April 2, 2017

Opinion

Can think tanks ruled by the wealthy be really impartial?

 ask this very important question in Inside Philanthropy+; but don’t quite get to answer it.

Their article focused on David Rubenstein and the Brookings Institution. Rubenstein is co-chair of the Board of Brookings, a patron of the think tank and, in case you were wondering, a billionaire founder of the private equity giant Carlyle Group.

Rubenstein is rather open about what he supports and funds. His website provides ample information about this. including a comprehensive list of philanthropic activities. A feature among the causes he supports are some labeled under ‘patriotic’: monuments and documents, mostly.

The site also provides information about this policy (and political) background, including past and present affiliations to think tanks and government. Rojc and Callahan conclude that:

Despite key jobs at the heart of American finance and policy research, Rubenstein isn’t overtly ideological, and that bodes well for Brookings’ nonpartisan reputation. But again, keep in mind the invisible boundaries that may circumscribe this institution’s work, given who oversees and funds the place. The hard reality is that no one likes to bite the hand that’s feeding them. In the case of Brookings, that remains a decidedly corporate hand.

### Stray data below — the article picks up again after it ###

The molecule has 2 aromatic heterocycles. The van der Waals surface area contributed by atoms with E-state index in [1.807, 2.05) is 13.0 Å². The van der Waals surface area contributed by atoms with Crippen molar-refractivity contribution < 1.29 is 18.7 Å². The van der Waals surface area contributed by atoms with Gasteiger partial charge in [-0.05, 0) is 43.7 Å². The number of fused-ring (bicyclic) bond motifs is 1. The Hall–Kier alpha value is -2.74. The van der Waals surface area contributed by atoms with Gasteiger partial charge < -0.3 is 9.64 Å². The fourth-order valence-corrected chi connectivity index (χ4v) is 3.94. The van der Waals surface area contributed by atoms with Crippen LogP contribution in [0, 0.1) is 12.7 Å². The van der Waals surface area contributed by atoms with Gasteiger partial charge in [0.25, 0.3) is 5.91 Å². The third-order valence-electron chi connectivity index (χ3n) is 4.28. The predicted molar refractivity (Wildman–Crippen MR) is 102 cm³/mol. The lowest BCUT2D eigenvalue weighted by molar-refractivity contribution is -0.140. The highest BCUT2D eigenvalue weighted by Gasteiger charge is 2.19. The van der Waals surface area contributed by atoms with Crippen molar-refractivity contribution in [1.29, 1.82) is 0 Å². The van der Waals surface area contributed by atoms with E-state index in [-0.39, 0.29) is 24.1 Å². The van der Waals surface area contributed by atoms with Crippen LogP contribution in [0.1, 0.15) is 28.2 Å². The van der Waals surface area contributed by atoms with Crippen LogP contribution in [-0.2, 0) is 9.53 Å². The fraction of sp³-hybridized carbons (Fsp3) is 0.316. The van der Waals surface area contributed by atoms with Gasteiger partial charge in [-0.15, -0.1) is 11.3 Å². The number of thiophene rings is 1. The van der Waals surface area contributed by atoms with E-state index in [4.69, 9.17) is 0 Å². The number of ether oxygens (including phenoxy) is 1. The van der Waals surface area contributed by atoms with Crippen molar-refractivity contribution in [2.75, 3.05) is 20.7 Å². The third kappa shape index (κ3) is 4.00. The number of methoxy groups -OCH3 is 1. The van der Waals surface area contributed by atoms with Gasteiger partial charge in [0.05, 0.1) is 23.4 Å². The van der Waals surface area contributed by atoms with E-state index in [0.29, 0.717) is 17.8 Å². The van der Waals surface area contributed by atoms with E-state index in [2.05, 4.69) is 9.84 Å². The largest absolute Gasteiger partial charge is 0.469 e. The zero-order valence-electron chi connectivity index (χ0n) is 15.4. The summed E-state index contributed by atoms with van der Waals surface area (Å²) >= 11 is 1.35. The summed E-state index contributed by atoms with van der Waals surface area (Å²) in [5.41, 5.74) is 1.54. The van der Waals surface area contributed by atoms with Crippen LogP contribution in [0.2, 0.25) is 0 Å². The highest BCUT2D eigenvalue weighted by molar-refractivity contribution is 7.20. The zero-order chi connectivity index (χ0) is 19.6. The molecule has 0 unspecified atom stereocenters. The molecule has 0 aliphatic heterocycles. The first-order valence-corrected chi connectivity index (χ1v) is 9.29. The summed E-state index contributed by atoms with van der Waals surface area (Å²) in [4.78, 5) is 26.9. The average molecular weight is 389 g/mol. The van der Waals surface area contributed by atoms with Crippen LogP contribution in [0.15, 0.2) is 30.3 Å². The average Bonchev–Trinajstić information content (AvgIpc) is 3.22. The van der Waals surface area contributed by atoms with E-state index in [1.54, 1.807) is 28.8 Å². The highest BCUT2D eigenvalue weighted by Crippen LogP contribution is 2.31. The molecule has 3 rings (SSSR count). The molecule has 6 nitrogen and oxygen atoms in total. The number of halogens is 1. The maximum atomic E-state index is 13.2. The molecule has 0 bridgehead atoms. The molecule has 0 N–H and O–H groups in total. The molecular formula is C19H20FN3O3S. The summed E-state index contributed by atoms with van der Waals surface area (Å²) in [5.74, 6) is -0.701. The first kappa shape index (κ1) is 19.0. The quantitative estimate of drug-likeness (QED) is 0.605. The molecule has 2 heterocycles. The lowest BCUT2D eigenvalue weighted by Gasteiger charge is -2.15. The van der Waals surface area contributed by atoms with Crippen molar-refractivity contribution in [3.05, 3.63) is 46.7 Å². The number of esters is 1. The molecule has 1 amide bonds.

Is not biting the hand the same as not being impartial?

Rojc and Callahan do not answer the question they pose. And this is an important one. Is it possible for think tanks to ultimately rely on the support of powerful and wealthy individuals and corporations while still remain independent from their influence? Is it possible to keep “the Establishment” both happy and on guard for what you will next say about them?

Many think tanks that refuse to seek out or accept funding from the private sector seem to think so; they cannot see a win-win situation for all. Other think tanks, who do receive funding from the private sector, prefer to keep this funding secret; they do not think others would understand or believe that they could remain impartial.

However, there are ways in which think tanks can limit the influence that power has over their agendas and their work:

  • Transparify’s Integrity Health Check for think tanks is a tool that can help think tanks to establish the boundaries of a healthy relationship with powerful funders and supporters.
  • Think tanks can follow rules like CIPPEC’s to limit the share of any single funder to encourage multiple views to contest each other.
  • Bruegel in Brussels takes que approach of developing and then publishing its intended research before seeking and/or securing funding for it. In this way, the centre takes ownership over the research agenda and almost forces its funders to take a more passive role; by funding it they accept Bruegel’s agency.